Aviation historian William Althoff tells the story of the U.S. Navy’s airship, USS Los Angeles, the most successful aircraft of its type ever flown. In dramatic detail, Althoff recounts how the U.S. Navy arranged for the famed German Zeppelin Company to build the ship, thwarted schemes by the U.S. Army’s Air Service to take control of it, and helped plan its record-breaking, historic four-day flight from Germany to the United States. After years of experiments meant to determine its military and commercial application, the airship ultimately failed to command a consensus in the Navy. “Relegated to a lower tier,” Althoff writes, “the rigid type receded to marginal relevance until, on the eve of World War Two, it vanished altogether.” In this book, the early achievements and unceremonious demise of the Los Angeles after a long career symbolize the airship’s unfulfilled promise. Nonetheless, the operational record of this one machine altered American naval aeronautics and greatly influenced transoceanic commercial air transport during a critical period of its development.
Starting life in 1927, with Aleksandr Sergeyevich Yakovlev's first aircraft, the AIR-1, the OKB produced aircraft such as the Yak-4 light bomber, the Yak-6 light transport and the Yak-1 fighter. The latter paving the way for the highly successful Yak-3 and Yak-9. Post-war the Yak-15, -17 and -23 were fighters with a distinctive 'pod-and-boom' layout, the Yak-25 was first in a line of twin-jet tactical aircraft while the Yak-18 trainer, Yak-24 tandem-rotor helicopter, Yak-38 VTOL and Yak-40/42 airliners added variety.
Reviews of The Golden Age of the Great Passenger Airships: Graf Zeppelin and Hindenburg. The Golden Age of the Great Passenger Airships: Graf Zeppelin and Hindenburg – Kindle edition by Harold Dick, Douglas Robinson. Download it once and read it on your Kindle device, PC, phones or tablets. Use features like bookmarks, note taking and highlighting while reading The Golden Age of the Great Passenger Airships: Graf Zeppelin and Hindenburg.. Buy online at Aviation Bookstore.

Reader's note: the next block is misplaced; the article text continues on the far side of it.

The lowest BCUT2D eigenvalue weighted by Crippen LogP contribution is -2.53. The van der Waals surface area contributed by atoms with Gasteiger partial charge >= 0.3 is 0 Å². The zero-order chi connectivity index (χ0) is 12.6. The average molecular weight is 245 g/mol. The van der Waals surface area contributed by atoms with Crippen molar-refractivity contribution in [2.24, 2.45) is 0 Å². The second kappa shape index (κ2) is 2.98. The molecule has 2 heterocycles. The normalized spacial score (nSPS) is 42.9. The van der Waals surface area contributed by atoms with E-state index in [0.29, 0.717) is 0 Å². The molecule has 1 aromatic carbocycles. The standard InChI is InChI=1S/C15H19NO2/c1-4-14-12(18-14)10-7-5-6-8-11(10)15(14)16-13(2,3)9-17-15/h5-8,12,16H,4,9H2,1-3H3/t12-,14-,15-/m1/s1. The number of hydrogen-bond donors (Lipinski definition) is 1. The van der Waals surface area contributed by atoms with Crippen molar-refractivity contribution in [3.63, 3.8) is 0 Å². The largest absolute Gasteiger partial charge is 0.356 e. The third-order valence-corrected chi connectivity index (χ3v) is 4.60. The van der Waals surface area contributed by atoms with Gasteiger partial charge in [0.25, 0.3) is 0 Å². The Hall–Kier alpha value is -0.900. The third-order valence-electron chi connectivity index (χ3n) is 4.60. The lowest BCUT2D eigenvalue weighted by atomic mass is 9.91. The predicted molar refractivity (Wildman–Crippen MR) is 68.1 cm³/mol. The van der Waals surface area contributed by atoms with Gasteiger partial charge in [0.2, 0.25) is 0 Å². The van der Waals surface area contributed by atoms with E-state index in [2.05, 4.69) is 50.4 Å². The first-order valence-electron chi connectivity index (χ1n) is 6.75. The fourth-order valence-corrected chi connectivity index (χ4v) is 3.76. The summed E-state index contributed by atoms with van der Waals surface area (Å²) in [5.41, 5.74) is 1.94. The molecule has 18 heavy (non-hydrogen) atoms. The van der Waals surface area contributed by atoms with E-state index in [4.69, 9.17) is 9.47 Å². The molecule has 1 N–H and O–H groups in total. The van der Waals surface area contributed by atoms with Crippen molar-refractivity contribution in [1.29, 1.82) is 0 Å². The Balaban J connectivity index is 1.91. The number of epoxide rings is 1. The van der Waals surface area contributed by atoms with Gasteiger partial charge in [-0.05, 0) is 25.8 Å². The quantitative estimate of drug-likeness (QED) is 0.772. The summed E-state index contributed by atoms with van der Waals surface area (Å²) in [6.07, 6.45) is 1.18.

Drawing on the extensive photographs, notes, diaries, reports, recorded data, and manuals he collected during his five years at the Zeppelin Company in Germany, from 1934 through 1938, Harold G. Dick tells the story of the two great passenger Zeppelins. Against the background of German secretiveness, especially during the Nazi period, Dick's accumulation of material and pictures is extraordinary. His original photographs and detailed observations on the handling and flying of the two big rigids constitute the essential data on this phase of aviation history.
Reviews of The Complete Book of the SR-71 Blackbird. The Complete Book of the SR-71 Blackbird eBook: Richard Graham: Kindle Store. Buy online at Aviation Bookstore.
The ultimate SR-71 book which profiles the history, development, manufacture, modification, and active service of all 50 models in the SR-71 program.
At the height of the Cold War in 1964, President Johnson announced a new aircraft dedicated to strategic reconnaissance. The Lockheed SR-71 Blackbird spy plane flew more than three-and-a-half times the speed of sound–so fast that no other aircraft could catch it. Above 80,000 feet, its pilots had to wear full-pressure flight suits similar to what was used aboard the space shuttle.
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Includes new, updated information from the FAA.
As of 2015, there were 120,546 students studying to be pilots and 600,000 active pilots.
As of 2015, there were 100,993 certified flights instructors (CFIs).
All licensed pilots must pass the FAA Knowledge Exam and Practical Test. This book is authored by the creator of that test in part to help with that test, making this required reading for pilots in training and instructors.